In October 2018, a worker was killed when the forklift he was operating tipped over and pinned him. The experienced operator was moving a load into an industrial shed. The forklift's mast collided with an overhead steel beam, causing the forklift to tip over onto its side pinning the operator. It appears the operator may not have been wearing a seat belt. Investigations are continuing.
Preventing a similar incident
Forklifts are one of the most hazardous workplace vehicles and are frequently found in warehouses, workshops and factories. People working with or around them often become complacent because they are quiet, in frequent use and part of the environment. However, incidents involving forklifts are usually serious and often fatal.
- forklifts are operated in accordance with the manufacturer's instructions
- operators hold a current high risk work licence to operate the forklift
- operators wear a seatbelt and do not place body parts outside of the forklift or reach through the mast while it is operating
- passengers are not carried on the forklift unless it is designed to carry more than one person and a designated passenger seat, seatbelt and foot rest is provided
- operators are properly trained and supervised on the specific traffic management plan for the workplace.
Driving with a raised load is dangerous. It makes the forklift less stable and it can tip over, particularly if being driven at speed, around a corner, or on an uneven surface.
Tipping over is the biggest danger for a forklift operator. If an operator jumps from a tipping forklift, the chances of serious injury are high. Seatbelts save lives and must be worn. A forklift can tip over by rolling or overturning sideways, or by pitching forward when the back wheels lift off the ground. Forklifts can tip over if you:
- accelerate quickly in reverse
- brake too quickly, especially when loaded
- brake or accelerate while cornering, or down a slope
- collide with another vehicle
- overload them
- use unsuitable attachments
- cause the mast to collide with a structure.
- conduct a risk assessment of the area to determine which forklift is suitable
- consult with forklift operators about hazards at each particular workplace and consider those hazards as part of a risk assessment
- buy or hire forklifts with seatbelts, reversing beepers, flashing lights, intelligent systems, speed-limiting devices, load-weighing devices and other stability-enhancing features
- ensure seatbelts are correctly fitted and worn.
If an intelligent system is installed, the forklift can only be started if the seatbelt is fastened. Monitoring and supervision of these intelligent systems should be such that they cannot be easily or deliberately defeated. Seatbelts may be retro-fitted, but only in accordance with the manufacturer's specifications.
Forklift operators should:
- use the forklift truck only for the purpose for which it was designed
- hold a high risk work licence to operate a forklift truck or be an authorised trainee
- wear a seatbelt if one is fitted. The only exception is if a risk assessment advises otherwise—for example when operating a forklift truck on a wharf
- ensure that loads are within the rated load capacity of the forklift truck and carry them as close to the ground as possible
- operate the forklift truck with the load placed fully against the truck carriage or back rest. The mast should be tilted sufficiently backward to safeguard the load
- only use attachments approved by the forklift manufacturer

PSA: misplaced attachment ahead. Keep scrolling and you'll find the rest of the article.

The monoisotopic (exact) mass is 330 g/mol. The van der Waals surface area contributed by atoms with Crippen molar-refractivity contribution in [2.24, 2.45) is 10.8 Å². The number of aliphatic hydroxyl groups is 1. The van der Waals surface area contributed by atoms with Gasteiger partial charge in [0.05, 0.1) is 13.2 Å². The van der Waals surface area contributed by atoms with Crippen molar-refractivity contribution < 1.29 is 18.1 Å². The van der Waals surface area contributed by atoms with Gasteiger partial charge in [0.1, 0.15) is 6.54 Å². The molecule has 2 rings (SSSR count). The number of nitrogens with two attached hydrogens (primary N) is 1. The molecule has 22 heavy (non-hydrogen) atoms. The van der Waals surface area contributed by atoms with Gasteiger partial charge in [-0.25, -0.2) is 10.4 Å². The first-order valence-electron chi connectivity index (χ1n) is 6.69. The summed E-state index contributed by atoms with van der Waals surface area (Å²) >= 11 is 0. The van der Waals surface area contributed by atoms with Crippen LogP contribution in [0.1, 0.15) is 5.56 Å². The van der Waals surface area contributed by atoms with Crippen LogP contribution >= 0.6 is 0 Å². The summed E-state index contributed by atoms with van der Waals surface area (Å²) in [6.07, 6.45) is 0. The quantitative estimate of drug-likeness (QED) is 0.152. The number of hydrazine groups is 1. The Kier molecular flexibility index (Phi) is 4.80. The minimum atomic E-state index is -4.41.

- maintain a clear view ahead and behind (via a correctly adjusted rear view mirror) and give clear indication of your intentions. Maintain a safe distance from other vehicles
- observe speed limits and ensure you can make a safe stop at any time. Avoid rapid acceleration, deceleration and quick turns
- reduce speed when making a turn. Take care that the tip of the fork (or load) or the rear side of the forklift truck does not touch a nearby person or object
- never park or leave the forklift in any doorway, entrance, emergency exit or in front of fire extinguishing equipment
- ensure loading ramps are properly secured prior to unloading or loading the forklift.
Since 2012 there has been an average of 430 accepted workers' compensation claims for injuries involving forklifts each year. Forty per cent of these involve serious injuries with five or more days off work. The most common injury mechanism involving forklifts is sprains and strains from sitting, or getting in or out of the forklift. The next most common mechanism is being hit by a forklift or its load.
During the same period, there have been 138 notified incidents involving workers or bystanders being struck by, run over or trapped by a forklift.
Prosecutions and compliance
In December 2016, a company was fined $35,000 after a worker was crushed by a pallet being moved by a forklift. The worker was kneeling down to remove a product from another pallet when he was struck, resulting in broken ribs. The defendant was prosecuted for failing to monitor adequate traffic management procedures for moving plant and pedestrians.
In August 2013, a large truck manufacturing business was fined $35,000 after a forklift reversed into a worker resulting in multiple fractures to his lower left leg. The magistrate also imposed a recognisance of $50,000 for one year.
- High Risk Work - A guide to forklift safety
- Forklift safety for employers: maintenance (PDF, 0.35 MB)
- Forklift safety for employers: traffic management (PDF, 0.53 MB)
- Understanding a forklift's load capacity (PDF, 0.41 MB)
- Operating forklift trucks safely
- Managing risks of plant in the workplace Code of Practice 2013 (PDF, 1.04 MB)
- How to manage work health and safety risks Code of Practice 2011 (PDF, 1.02 MB)
- Traffic management - information sheet
- Traffic management guide - general
- Traffic management guide - warehousing